alma.allen@house.texas.govsteve.allison@house.texas.govrafael.anchia@house.texas.govcharles.anderson@house.texas.govtrent.ashby@house.texas.governest.bailes@house.texas.govcecil.bell@house.texas.govKeith.bell@house.texas.govdiego.bernal@house.texas.govsalman.bhojani@house.texas.govgreg.bonnen@house.texas.govrhetta.bowers@house.texas.govjohn.bryant@house.texas.govbrad.buckley@house.texas.govjohn.bucy@house.texas.govben.bumgarner@house.texas.govdewayne.burns@house.texas.govdustin.burrows@house.texas.govangie.button@house.texas.govbriscoe.cain@house.texas.govelizabeth.campos@house.texas.govterry.canales@house.texas.govgiovanni.capriglione@house.texas.govtravis.clardy@house.texas.govsheryl.cole@house.texas.govnicole.collier@house.texas.govdavid.cook@house.texas.govphilip.cortez@house.texas.govtom.craddick@house.texas.govcharles.cunningham@house.texas.govdrew.darby@house.texas.govyvonne.davis@house.texas.govmano.deayala@house.texas.govjay.dean@house.texas.govmark.dorazio@house.texas.govharold.dutton@house.texas.govlulu.flores@house.texas.govjames.frank@house.texas.govfrederick.frazier@house.texas.goverin.gamez@house.texas.govjosey.garcia@house.texas.govgary.gates@house.texas.govstan.gerdes@house.texas.govcharlie.geren@house.texas.govbarbara.gervin-hawkins@house.texas.govcraig.goldman@house.texas.govjessica.gonzalez@house.texas.govmary.gonzalez@house.texas.govvikki.goodwin@house.texas.govbobby.guerra@house.texas.govryan.guillen@house.texas.govsam.harless@house.texas.govcaroline.harris@house.texas.govcody.harris@house.texas.govbrian.harrison@house.texas.govrichard.hayes@house.texas.govcole.hefner@house.texas.govana.hernandez@house.texas.govabel.herrero@house.texas.govgina.hinojosa@house.texas.govjustin.holland@house.texas.govdonna.howard@house.texas.govlacey.hull@house.texas.govtodd.hunter@house.texas.govcarrie.isaac@house.texas.govjacey.jetton@house.texas.govann.johnson@house.texas.govjarvis.johnson@house.texas.govjulie.johnson@house.texas.govjolanda.jones@house.texas.govventon.jones@house.texas.govkyle.kacal@house.texas.govken.king@house.texas.govtracy.king@house.texas.govstan.kitzman@house.texas.govstephanie.klick@house.texas.govjohn.kuempel@house.texas.govsuleman.lalani@house.texas.govstan.lambert@house.texas.govbrooks.landgraf@house.texas.govjeff.leach@house.texas.govterri.leo-wilson@house.texas.govoscar.longoria@house.texas.govjanie.lopez@house.texas.govray.lopez@house.texas.govjm.lozano@house.texas.govjohn.lujan@house.texas.govchristian.manuel@house.texas.govtrey.martinezfischer@house.texas.govmando.martinez@house.texas.govwill.metcalf@house.texas.govmorgan.meyer@house.texas.govterry.meza@house.texas.govjoe.moody@house.texas.govpenny.moralesshaw@house.texas.govchristina.morales@house.texas.goveddie.morales@house.texas.govgeanie.morrison@house.texas.govsergio.munoz@house.texas.govandrew.murr@house.texas.govvictoria.neavecriado@house.texas.govcandy.noble@house.texas.govtom.oliverson@house.texas.govclaudia.ordaz@house.texas.govangelia.orr@house.texas.govlina.ortega@house.texas.govjared.patterson@house.texas.govdennis.paul@house.texas.govmaryann.perez@house.texas.govdade.phelan@house.texas.govmihaela.plesa@house.texas.govfour.price@house.texas.govana-maria.ramos@house.texas.govjohn.raney@house.texas.govrichard.raymond@house.texas.govron.reynolds@house.texas.govglenn.rogers@house.texas.govramon.romero@house.texas.govtoni.rose@house.texas.govjon.rosenthal@house.texas.govmatt.schaefer@house.texas.govnate.schatzline@house.texas.govmike.schofield@house.texas.govmatt.shaheen@house.texas.govcarl.sherman@house.texas.govhugh.shine@house.texas.govbryan.slaton@house.texas.govshelby.slawson@house.texas.govReggie.smith@house.texas.govjohn.smithee@house.texas.govdavid.spiller@house.texas.govlynn.stucky@house.texas.govvaloree.swanson@house.texas.govjames.talarico@house.texas.govcarl.tepper@house.texas.govshawn.thierry@house.texas.govkronda.thimesch@house.texas.goved.thompson@house.texas.govsenfronia.thompson@house.texas.govtony.tinderholt@house.texas.govsteve.toth@house.texas.govellen.troxclair@house.texas.govchris.turner@house.texas.govgary.vandeaver@house.texas.govcody.vasut@house.texas.govhubert.vo@house.texas.govarmando.walle@house.texas.govterry.wilson@house.texas.govgene.wu@house.texas.goverin.zwiener@house.texas.gov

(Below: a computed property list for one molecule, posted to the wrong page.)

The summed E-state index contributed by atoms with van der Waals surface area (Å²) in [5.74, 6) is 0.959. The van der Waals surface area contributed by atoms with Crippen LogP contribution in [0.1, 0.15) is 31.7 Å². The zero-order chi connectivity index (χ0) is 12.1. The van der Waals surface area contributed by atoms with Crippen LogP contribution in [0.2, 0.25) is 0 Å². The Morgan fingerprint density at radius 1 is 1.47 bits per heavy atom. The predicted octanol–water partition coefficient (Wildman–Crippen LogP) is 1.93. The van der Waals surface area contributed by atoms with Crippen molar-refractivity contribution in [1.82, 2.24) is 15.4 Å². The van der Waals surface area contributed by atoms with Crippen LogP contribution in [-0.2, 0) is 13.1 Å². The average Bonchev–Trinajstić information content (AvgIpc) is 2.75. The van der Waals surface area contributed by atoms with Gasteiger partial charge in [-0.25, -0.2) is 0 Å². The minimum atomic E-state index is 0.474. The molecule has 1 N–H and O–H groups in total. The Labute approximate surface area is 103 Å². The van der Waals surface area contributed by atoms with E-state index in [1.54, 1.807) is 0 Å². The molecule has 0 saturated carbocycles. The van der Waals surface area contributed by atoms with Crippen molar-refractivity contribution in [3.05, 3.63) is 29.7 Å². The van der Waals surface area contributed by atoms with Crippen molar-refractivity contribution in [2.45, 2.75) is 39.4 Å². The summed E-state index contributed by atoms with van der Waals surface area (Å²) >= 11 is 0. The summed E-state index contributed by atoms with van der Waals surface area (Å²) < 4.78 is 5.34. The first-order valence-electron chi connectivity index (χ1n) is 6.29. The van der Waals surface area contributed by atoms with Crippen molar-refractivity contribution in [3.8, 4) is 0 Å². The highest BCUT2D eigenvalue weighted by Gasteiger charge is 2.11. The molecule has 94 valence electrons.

Best,

Brian

 

Brian L. Evans, PhD | He/His/Him

Member, American Association of University Professors, AFT, AFL-CIO

Vice President, Texas AAUP Conference

Speaking for myself as a private individual

Published by helenaworthen

Labor educator, retired from University of Illinois, taught at TDT University in Ho Chi Minh City in the Faculty of Trade Unions and Labor Relations. Co-author with Joe Berry of Power Despite Precarity: Strategies for the contingent faculty movement in higher education, forthcoming (August 2021) from Pluto Press.

One thought on “Meanwhile in Texas, 04.18.23

  1. Hi William,

    This just came from Helena Worthen, and I remembered you had met her and was racking my wobbly brain to remember WHEN, and then it came to me: Helena and Joe (her sig. other, maybe husband) and you and Andrea and Al Young and I had dinner in Berkeley and then went back to Helena and Joe’s house (minus Al) in Berkeley (or did we meet at their house and THEN go to dinner? ) Anyway, it was even before Tremont, when you lived in an apt. in Oakland after getting back from the Mideast.

    I met Helena in the Wallace Stegner program at Stanford, which is where I also met Al and Tom McGuane. That was pretty much a magical year: 1966-67. Al died a year or so ago in a healthcare facility in Berkeley after having a couple of incapacitating strokes.

    ANYwho, as Pop would say, I’m back from the farm. KC in the news now b/c of Ralph Yarl. Lilly sent me a link to his GoFundMe page, making it easy for me to contribute. Have you seen the mugshot of the asshole who shot him twice just for ringing his doorbell??

    Love, Mom

Leave a Reply

Fill in your details below or click an icon to log in:

WordPress.com Logo

You are commenting using your WordPress.com account. Log Out /  Change )

Facebook photo

You are commenting using your Facebook account. Log Out /  Change )

Connecting to %s

This site uses Akismet to reduce spam. Learn how your comment data is processed.

%d bloggers like this: